A student makes hundreds of pages of photocopies and takes them home, and the manual labor he exercises in doing so gives him the impression that he possesses the work. Owning the photocopies exempts the student from actually reading them. This sort of vertigo of accumulation, a neocapitalism of information, happens to many. Defend yourself from this trap: as soon as you have the photocopy, read it and annotate it immediately. If you are not in a great hurry, do not photocopy something new before you own (that is, before you have read and annotated) the previous set of photocopies. There are many things I do not know because I photocopied a text and then relaxed as if I had read it.
“Off-White’s designs—brash and loud and graphic, branded with black-and-white diagonal stripes you can recognize from 30 yards away—are everywhere,” Zach Baron wrote for GQ.
“Even if the general population doesn't recognize those diagonal stripes as Abloh’s, if his followers do, then he’s succeeded. Imagine hundreds of thousands of Off-White fans seeing diagonal lines all the time and automatically thinking of Abloh’s label. That’s extremely powerful because it can make the brand seem larger than it actually is.”
In this way, Abloh has put the street to work for him – sometimes very literally – in creating brand awareness in lieu of having to spend on traditional forms of advertising, such as pricey campaigns or particularly over-the-top runway shows.
032c asserts that Abloh’s “new order” – i.e., his way of working, which sees him “absorb pre-existing intellectual property into his reference system” – is “protected by a fortress of irony.” The magazine pointed to Abloh’s frequent use of quotation marks on everything from puffer jackets to shoe laces as an example of “one of the many tools that Abloh uses to operate in a mode of ironic detachment.”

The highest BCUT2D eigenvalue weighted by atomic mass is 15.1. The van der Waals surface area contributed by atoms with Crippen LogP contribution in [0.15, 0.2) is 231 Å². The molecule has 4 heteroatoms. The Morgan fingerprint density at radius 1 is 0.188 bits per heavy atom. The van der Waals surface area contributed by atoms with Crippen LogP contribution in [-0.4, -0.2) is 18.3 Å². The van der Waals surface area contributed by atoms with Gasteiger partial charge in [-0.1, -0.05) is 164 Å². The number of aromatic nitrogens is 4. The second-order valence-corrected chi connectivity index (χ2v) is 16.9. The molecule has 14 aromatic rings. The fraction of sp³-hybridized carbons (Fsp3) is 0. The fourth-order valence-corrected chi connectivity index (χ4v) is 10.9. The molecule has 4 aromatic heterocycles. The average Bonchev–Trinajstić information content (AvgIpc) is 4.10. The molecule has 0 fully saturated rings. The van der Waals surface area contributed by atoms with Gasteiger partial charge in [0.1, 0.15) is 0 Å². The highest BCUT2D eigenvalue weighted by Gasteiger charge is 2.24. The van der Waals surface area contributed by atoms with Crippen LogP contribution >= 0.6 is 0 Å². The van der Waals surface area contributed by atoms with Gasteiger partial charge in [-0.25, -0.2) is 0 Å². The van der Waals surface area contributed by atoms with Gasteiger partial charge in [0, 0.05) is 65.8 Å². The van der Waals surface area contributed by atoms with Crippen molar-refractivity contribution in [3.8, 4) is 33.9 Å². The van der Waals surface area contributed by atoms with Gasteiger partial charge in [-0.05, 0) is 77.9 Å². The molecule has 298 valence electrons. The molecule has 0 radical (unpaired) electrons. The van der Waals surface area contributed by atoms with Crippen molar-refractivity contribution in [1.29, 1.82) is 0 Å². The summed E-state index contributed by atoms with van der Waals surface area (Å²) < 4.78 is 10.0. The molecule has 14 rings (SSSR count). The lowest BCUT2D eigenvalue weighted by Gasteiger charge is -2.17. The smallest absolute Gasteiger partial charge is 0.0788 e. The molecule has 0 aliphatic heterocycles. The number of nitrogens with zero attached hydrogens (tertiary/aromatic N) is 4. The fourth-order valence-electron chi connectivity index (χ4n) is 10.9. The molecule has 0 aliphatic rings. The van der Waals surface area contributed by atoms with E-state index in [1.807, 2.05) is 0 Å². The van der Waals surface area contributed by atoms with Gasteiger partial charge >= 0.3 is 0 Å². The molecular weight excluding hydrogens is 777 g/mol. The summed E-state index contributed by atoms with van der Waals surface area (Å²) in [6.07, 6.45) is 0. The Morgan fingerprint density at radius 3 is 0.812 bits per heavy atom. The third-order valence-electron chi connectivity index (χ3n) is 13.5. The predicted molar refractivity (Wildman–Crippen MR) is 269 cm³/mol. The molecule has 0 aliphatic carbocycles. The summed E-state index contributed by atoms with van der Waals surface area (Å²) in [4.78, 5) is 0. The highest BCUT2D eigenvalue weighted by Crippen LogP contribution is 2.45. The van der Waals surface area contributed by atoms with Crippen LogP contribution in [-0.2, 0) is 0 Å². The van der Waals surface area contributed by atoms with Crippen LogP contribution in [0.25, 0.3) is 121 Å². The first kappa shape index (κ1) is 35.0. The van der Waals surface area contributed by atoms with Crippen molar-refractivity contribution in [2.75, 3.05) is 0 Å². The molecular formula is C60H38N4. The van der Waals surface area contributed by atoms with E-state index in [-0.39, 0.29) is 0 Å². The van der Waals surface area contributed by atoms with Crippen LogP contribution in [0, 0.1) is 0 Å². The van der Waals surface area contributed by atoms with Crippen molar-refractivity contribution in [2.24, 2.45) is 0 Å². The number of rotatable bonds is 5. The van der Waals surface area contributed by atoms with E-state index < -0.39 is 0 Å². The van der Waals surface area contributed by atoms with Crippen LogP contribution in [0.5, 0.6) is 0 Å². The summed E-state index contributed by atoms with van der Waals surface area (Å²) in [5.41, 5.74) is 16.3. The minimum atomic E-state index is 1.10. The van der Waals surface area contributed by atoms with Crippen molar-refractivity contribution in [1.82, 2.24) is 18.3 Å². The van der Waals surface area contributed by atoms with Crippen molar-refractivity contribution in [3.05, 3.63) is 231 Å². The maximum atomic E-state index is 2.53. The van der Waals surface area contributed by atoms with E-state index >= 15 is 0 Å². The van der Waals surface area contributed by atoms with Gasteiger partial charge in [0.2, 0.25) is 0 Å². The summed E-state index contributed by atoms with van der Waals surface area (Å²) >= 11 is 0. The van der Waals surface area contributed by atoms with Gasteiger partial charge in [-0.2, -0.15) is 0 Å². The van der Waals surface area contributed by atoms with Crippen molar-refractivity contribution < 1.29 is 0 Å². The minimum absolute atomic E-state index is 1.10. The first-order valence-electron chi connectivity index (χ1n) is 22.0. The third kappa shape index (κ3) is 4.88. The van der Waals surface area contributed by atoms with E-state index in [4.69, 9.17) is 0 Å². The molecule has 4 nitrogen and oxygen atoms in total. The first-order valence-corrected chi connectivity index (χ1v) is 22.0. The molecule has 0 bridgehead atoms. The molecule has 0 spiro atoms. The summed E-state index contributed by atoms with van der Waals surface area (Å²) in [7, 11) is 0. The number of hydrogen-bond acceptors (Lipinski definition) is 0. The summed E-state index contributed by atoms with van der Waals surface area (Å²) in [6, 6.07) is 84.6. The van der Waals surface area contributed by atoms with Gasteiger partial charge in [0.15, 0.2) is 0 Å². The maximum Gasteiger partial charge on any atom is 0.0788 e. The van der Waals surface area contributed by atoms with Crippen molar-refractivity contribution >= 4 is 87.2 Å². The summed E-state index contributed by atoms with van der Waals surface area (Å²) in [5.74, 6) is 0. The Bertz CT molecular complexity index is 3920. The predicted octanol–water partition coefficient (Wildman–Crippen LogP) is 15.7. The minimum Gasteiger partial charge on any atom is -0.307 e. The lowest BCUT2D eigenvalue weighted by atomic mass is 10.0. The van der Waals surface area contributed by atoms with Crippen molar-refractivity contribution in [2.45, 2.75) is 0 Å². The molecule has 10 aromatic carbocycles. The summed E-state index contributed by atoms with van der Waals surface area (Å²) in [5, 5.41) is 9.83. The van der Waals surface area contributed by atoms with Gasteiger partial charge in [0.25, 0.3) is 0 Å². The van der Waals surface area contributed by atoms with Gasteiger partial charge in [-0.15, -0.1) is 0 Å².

“rejects the who-did-it-first mentality of previous generations in favor of the copy-paste logic of the Internet and its inhabitants,”
Marcel Duchamp is “my lawyer,” a reference to the late artist’s practice of taking already-existing elements and elevating them as art.
“At the time I thought you were only good if you’re Margiela or Rei Kawakubo. And I was struggling because that’s not me. I was very well aware that as a fashion designer, I was a square peg in a round hole. It’s like someone who is really messy and tries to clean their place up to throw a dinner party. Everything is in order, but then you go to the bathroom and you’re like, Why is there a cereal box in the bathtub?” Abloh could not try to be something he was not. “That became when I owned the thing,” he says. “With that, I could sleep at night. I just needed to check. I already had my plan anyway. But sometimes you need to rearrange the furniture in your head.”
After nearly two hours, our conversation was winding down and we got to talking about self-belief. “That’s what a large part of the constantly working and never sleeping was about,” Abloh said, “to disprove that little voice in my head that was like, ‘It’s impossible.’ Because that was almost destructive to me.”
“As a workaholic, that’s the central conundrum. I’m sort of absorbing these milestones in my career, but I’m also welcoming the idea that, yeah, maybe I don’t travel so much; maybe I don’t take on as many projects; maybe I spend more time at home with my kids. Now that I see what my trajectory is, who knows? I might be open to being boring.”